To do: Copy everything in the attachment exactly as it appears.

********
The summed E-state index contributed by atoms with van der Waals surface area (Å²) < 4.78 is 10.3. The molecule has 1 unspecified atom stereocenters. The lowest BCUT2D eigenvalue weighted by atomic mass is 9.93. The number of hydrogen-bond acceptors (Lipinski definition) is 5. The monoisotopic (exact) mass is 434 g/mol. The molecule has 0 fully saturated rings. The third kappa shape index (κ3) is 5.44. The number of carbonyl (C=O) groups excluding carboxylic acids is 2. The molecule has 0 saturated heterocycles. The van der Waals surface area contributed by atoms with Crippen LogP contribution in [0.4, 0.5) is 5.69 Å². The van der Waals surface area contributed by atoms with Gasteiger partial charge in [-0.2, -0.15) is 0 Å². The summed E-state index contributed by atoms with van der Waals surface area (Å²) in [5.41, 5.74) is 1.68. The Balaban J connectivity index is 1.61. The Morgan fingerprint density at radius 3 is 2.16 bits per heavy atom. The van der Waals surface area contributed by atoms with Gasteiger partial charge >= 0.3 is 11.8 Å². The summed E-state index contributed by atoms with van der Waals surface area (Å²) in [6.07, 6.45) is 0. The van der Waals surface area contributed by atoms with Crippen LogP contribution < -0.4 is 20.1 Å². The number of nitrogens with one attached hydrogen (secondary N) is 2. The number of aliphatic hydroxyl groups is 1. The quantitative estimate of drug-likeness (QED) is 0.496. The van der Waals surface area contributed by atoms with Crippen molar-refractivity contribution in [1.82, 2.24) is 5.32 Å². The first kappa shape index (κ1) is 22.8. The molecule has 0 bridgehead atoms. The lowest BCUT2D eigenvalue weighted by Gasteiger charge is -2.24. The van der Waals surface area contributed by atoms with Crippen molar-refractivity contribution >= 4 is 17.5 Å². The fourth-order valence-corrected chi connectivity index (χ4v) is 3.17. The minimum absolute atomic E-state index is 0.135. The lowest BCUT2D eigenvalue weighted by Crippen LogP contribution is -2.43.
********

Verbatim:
The summed E-state index contributed by atoms with van der Waals surface area (Å²) < 4.78 is 10.3. The molecule has 1 unspecified atom stereocenters. The lowest BCUT2D eigenvalue weighted by atomic mass is 9.93. The number of hydrogen-bond acceptors (Lipinski definition) is 5. The monoisotopic (exact) mass is 434 g/mol. The molecule has 0 fully saturated rings. The third kappa shape index (κ3) is 5.44. The number of carbonyl (C=O) groups excluding carboxylic acids is 2. The molecule has 0 saturated heterocycles. The van der Waals surface area contributed by atoms with Crippen LogP contribution in [0.4, 0.5) is 5.69 Å². The van der Waals surface area contributed by atoms with Gasteiger partial charge in [-0.2, -0.15) is 0 Å². The summed E-state index contributed by atoms with van der Waals surface area (Å²) in [5.41, 5.74) is 1.68. The Balaban J connectivity index is 1.61. The Morgan fingerprint density at radius 3 is 2.16 bits per heavy atom. The van der Waals surface area contributed by atoms with Gasteiger partial charge >= 0.3 is 11.8 Å². The summed E-state index contributed by atoms with van der Waals surface area (Å²) in [6.07, 6.45) is 0. The van der Waals surface area contributed by atoms with Crippen LogP contribution < -0.4 is 20.1 Å². The number of nitrogens with one attached hydrogen (secondary N) is 2. The number of aliphatic hydroxyl groups is 1. The quantitative estimate of drug-likeness (QED) is 0.496. The van der Waals surface area contributed by atoms with Crippen molar-refractivity contribution in [1.82, 2.24) is 5.32 Å². The first kappa shape index (κ1) is 22.8. The molecule has 0 bridgehead atoms. The lowest BCUT2D eigenvalue weighted by Gasteiger charge is -2.24. The van der Waals surface area contributed by atoms with Crippen molar-refractivity contribution >= 4 is 17.5 Å². The fourth-order valence-corrected chi connectivity index (χ4v) is 3.17. The minimum absolute atomic E-state index is 0.135. The lowest BCUT2D eigenvalue weighted by Crippen LogP contribution is -2.43.